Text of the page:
The Hidden Adult: Defining Children’s Literature

Posted: August 20, 2008 in book trailer, children's and young adult literature, my writing, other things

Here’s a book trailer for my new book, The Hidden Adult: Defining Children’s Literature, out soon from Johns Hopkins University Press.

The book presents close readings of six stories in order to try to develop  a clear definition of children’s literature as a distinct literary form. I begin by considering the plots, themes, and structures of six works: “The Purple Jar,” Alice in Wonderland, Dr. Doolittle, Henry Huggins, The Snowy Day, and Plain City—all written for young people of varying ages in different times and places—to identify shared characteristics. I point out markers in each work that allow the adult reader to understand it as a children’s story, in order to shed light on ingrained adult assumptions and reveal the ways in which adult knowledge and experience remain hidden in apparently simple and innocent texts. I then engage a wide range of views of children’s literature from authors, literary critics, cultural theorists, and specialists in education and information sciences, in order to develop a theory of children’s literature, exploring its commonalities and shared themes.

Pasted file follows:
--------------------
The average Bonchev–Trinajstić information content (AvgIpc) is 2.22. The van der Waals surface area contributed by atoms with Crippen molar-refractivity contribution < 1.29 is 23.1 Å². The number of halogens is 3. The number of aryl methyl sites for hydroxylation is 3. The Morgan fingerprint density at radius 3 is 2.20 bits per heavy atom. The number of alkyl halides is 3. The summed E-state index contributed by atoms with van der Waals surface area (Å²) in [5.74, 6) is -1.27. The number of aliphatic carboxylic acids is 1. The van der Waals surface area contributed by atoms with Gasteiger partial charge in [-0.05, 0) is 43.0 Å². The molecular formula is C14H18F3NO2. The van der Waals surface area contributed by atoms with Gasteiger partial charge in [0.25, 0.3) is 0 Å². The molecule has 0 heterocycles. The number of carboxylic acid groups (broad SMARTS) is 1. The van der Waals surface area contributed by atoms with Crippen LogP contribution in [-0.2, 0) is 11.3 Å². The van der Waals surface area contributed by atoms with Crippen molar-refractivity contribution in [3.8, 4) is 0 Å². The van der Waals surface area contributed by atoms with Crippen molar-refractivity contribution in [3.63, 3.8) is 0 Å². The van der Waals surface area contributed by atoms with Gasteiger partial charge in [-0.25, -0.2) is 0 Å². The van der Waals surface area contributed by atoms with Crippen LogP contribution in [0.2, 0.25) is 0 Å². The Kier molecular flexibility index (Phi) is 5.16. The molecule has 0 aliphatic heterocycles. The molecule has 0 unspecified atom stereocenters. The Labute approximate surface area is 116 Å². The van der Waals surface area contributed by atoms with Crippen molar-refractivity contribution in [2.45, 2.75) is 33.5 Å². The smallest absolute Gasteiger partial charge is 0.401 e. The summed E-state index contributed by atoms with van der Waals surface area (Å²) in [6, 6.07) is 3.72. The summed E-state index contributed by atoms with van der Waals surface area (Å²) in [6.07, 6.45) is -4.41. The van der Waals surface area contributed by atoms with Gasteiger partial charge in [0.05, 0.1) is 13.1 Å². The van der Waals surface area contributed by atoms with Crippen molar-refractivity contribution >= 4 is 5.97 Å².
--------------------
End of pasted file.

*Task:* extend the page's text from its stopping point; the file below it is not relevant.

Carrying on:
You can find out more about the book on the John Hopkins website, and order it from the Amazon websites in the U.S., Canada, the U.K., and elsewhere.

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